It is a little difficult to determine which week — the week beginning April 3 or the week beginning April 10 — is the one during which the bearish alignment first develops. If the software you are using does not provide a numerical reference for indicators (some note wherever the cursor is placed, while others only note the current session's indicator value), then eyeballing will have to suffice. Here, in the instance of lumber futures, we can simply rely on the lower of the two weeks in question as the threshold below which it is reasonable to go short.

Interestingly, the market moves higher initially, tying the moving averages into a tight coil. Shortly thereafter, however, the market moves back downward, creating another bearish alignment. Whether you wanted to trade based on the earlier bearish realignment in April or trade the one that developed in May (which was evident as of the close of the week beginning May 8), both short entries would have served as excellent "on-ramps" for the ride that followed as lumber futures plunged from the 320 level in the spring of 2006 to just north of 240 by the autumn (a drop of 80 points per contract or $8,800).

MOVING AVERAGES OF THE MOMENT
I purposely sought out alignment setups using weekly charts so that the moves the MAs should be anticipating will be longer-lasting (both for analytic purposes as well as to underscore the value of longer-term speculation). But the same strategy of using multiple moving averages can be applied to other periodicities such as the daily or the hourly. I also did not include specific exit rules. There are a number of different exit possibilities, depending on how you intend to use the moving average trios. These combinations can set up swing trades, with which tighter stops (most recent high or low) and profit targets are most helpful. But these combinations can also obviously be used for longer-trend trading, with a close beyond the 20-period moving average being the signal to take what profits remain (assuming some earlier profit-taking, which is not always a part of longer-term trend trading, for better or worse). Traders can also exit when the bullish or bearish alignment breaks down.


FIGURE 4: CRUDE OIL, JUNE FUTURES, WEEKLY. A selloff in crude oil sets up the possibility of a bearish realignment -- and significantly lower crude oil prices — as summer begins.

There are a few, fresh moving average trios in the commodities that are setting up as of this writing — bullish and bearish realignments that have just, or appear about to, develop. One of the more interesting bearish realignments-in-progress is in the weekly chart of crude oil futures (basis June) (Figure 4). Here we have a market that had been a trend trader's dream; you would have to go back to 2003 to find the bullish realignment that triggered crude oil's impressive bull market. More recently, crude oil has been in correction mode, topping out in the summer of 2006 and falling from about $80 (basis June 2007) to as low as $54 by January 2007. There was even a bearish realignment during this correction — specifically in the first half of December 2006 — which set up a profitable short trade when June crude broke down below the 65-64.75 level.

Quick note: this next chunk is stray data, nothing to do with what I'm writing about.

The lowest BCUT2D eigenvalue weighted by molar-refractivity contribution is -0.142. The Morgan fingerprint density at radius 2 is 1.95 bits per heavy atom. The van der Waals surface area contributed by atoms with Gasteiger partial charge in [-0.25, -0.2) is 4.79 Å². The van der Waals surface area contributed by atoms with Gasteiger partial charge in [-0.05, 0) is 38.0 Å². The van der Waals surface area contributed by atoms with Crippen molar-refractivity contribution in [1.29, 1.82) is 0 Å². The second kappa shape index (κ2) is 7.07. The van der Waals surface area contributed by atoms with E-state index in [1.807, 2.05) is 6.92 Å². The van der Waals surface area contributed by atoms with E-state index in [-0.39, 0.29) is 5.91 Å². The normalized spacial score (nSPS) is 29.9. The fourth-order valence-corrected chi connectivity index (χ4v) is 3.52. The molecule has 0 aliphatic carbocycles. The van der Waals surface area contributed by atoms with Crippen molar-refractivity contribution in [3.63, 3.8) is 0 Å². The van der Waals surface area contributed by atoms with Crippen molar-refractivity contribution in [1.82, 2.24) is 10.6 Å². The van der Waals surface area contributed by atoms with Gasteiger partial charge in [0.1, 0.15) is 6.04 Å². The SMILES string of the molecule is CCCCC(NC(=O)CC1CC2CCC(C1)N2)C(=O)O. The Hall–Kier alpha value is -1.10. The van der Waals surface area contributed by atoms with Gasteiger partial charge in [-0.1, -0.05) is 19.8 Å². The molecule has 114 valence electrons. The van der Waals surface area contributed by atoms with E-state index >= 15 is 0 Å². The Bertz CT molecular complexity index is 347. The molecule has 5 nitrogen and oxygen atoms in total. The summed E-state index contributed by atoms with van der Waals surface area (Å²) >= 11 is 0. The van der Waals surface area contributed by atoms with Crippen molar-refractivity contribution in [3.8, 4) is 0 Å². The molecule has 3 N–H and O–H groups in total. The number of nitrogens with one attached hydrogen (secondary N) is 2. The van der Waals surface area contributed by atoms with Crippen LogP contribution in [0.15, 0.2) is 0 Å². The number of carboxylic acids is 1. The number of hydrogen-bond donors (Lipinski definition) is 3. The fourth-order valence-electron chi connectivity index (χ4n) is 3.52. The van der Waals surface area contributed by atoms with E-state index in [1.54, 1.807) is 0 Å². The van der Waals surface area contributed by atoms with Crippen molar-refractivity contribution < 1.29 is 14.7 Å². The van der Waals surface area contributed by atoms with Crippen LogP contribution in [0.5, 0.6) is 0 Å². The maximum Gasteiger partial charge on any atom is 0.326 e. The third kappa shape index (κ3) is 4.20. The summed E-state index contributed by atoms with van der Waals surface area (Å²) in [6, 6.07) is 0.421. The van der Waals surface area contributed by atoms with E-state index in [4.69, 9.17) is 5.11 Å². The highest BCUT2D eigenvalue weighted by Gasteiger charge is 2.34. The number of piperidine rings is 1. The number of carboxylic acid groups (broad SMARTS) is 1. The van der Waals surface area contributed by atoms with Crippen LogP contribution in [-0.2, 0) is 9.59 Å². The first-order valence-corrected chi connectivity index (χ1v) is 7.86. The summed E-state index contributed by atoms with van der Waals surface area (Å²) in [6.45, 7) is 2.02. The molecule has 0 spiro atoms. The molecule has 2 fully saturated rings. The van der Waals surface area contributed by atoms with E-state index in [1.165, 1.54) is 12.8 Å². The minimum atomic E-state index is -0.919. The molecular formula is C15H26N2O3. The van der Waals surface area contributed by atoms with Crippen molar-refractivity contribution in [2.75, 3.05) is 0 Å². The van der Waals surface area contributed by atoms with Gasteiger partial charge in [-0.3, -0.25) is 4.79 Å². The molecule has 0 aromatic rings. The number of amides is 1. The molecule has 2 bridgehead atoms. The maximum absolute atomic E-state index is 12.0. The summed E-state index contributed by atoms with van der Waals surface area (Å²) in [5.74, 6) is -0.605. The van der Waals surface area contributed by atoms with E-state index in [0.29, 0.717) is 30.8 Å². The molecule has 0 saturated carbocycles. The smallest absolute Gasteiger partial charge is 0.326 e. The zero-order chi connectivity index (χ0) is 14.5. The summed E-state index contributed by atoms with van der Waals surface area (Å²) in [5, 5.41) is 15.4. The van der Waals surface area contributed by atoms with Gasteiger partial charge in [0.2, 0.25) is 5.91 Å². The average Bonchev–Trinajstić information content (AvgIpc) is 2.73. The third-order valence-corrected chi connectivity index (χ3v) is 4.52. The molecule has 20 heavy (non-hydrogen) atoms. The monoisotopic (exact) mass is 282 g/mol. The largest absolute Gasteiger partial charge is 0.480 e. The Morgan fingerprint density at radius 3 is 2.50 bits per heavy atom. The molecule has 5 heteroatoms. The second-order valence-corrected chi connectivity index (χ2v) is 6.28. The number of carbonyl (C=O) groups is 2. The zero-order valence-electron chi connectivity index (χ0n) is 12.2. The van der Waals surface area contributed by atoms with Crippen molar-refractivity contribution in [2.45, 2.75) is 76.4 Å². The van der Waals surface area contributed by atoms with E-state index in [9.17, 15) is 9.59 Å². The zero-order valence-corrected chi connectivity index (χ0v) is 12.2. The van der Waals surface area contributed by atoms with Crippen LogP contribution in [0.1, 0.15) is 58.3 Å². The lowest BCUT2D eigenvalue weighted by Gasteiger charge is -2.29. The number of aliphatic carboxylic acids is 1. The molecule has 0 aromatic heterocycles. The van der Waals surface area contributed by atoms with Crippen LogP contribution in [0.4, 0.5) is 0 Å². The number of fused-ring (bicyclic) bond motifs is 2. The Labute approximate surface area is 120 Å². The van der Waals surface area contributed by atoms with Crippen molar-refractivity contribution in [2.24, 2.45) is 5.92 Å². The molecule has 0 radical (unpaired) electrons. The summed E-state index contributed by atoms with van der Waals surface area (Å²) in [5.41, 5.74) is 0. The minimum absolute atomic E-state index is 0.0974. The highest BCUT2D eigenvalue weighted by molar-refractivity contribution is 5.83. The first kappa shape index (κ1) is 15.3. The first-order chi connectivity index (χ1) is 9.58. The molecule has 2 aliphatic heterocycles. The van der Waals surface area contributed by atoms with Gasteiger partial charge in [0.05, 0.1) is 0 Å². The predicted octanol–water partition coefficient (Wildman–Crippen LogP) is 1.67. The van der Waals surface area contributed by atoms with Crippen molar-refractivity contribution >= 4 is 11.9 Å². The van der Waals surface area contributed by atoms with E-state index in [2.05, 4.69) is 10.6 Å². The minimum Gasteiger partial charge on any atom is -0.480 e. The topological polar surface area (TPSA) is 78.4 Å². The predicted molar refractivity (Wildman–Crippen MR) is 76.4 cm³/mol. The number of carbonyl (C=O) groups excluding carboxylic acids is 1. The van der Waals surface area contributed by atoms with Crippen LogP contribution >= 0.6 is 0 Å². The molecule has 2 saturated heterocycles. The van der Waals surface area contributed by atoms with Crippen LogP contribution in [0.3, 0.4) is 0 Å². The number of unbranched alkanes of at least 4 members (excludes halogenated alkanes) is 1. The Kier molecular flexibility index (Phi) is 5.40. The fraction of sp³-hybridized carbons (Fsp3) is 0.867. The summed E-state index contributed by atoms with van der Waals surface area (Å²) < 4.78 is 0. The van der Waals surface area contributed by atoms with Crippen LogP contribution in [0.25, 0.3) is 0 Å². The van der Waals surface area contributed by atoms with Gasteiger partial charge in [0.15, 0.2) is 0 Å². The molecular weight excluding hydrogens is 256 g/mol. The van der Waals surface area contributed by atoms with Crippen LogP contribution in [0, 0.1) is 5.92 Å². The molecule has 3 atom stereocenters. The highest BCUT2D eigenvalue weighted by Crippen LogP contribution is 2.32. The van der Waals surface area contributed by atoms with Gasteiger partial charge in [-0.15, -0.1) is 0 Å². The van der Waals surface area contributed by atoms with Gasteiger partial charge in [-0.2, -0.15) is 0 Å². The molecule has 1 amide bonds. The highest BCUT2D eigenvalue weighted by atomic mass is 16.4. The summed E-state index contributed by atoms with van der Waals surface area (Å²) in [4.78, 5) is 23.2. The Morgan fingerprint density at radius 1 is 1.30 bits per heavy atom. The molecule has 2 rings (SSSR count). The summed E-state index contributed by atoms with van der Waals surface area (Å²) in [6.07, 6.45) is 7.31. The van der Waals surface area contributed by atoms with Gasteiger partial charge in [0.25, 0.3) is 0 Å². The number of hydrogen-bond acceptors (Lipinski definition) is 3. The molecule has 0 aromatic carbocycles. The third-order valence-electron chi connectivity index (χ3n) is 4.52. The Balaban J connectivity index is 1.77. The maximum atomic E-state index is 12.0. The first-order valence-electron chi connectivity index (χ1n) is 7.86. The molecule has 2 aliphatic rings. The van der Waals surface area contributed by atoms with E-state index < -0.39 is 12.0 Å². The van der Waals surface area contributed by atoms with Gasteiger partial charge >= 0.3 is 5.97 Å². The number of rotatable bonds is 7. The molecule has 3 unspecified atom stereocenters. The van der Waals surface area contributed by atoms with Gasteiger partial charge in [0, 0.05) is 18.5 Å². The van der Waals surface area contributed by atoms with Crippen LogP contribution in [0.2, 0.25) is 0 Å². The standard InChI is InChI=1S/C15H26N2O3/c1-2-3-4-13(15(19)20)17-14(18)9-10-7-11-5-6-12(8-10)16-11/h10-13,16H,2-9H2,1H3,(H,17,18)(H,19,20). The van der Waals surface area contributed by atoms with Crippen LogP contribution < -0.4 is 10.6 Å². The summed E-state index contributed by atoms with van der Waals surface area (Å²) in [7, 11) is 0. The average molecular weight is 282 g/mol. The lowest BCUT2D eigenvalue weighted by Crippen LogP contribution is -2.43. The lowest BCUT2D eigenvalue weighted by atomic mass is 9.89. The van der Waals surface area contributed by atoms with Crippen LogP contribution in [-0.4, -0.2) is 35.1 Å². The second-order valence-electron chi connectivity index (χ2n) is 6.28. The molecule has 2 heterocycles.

Moving deeper into the spring of 2007, it appeared as if crude oil might resume its march higher as the 10-, 20-, and 50-week moving averages leveled off and the shortest moving average, the 10-week, crossed above the 20-week. But both the 10-week and the 20-week remained below the 50-week EMA, a key distinction in this approach.

The potential impact of that distinction became clear in the final week of April-first week of May as June crude oil moved sharply lower, dragging both the 10- and the 20-week moving averages lower with it. With the 10-week having crossed above the 20-week in early April, the 10-week is now poised to cross back below the 20-week moving average. And with both moving averages below the 50-week, such a cross is all that would be required for June crude to give a bearish realignment short signal. That signal would then set the low of the week beginning April 30 as the entry point for a trade to the downside in June crude. A follow through weekly close below that level would launch the short trade.

A last note for clarification: I refer both to "alignment" and "realignment." By "alignment," I am referring to the status of the trio of moving averages when the shortest is leading, followed by the intermediate term, followed by the longer term — regardless of whether the market is moving upward or downward. By "realignment" I am referring specifically to that instance when a market whose trio of moving averages is not in alignment shifts to become in alignment. "Alignment" is — or, at least, can be — an enduring condition. "Realignment" is a relatively brief process.

David Penn may be reached at DPenn@Traders.com.

SUGGESTED READING
Penn, David [2007]. "Foundational Analysis: Selecting Winning Stocks," product review, Technical Analysis of STOCKS & COMMODITIES, Volume 25: April.
Penn, David [2005]. "Stage Analysis With Trend Channels," Working-Money.com, December 7.
Weinstein, Stan [1988]. Secrets To Profiting In Bull And Bear Markets, Dow Jones-Irwin.



David Penn

Technical Writer for Technical Analysis of STOCKS & COMMODITIES magazine, Working-Money.com, and Traders.com Advantage.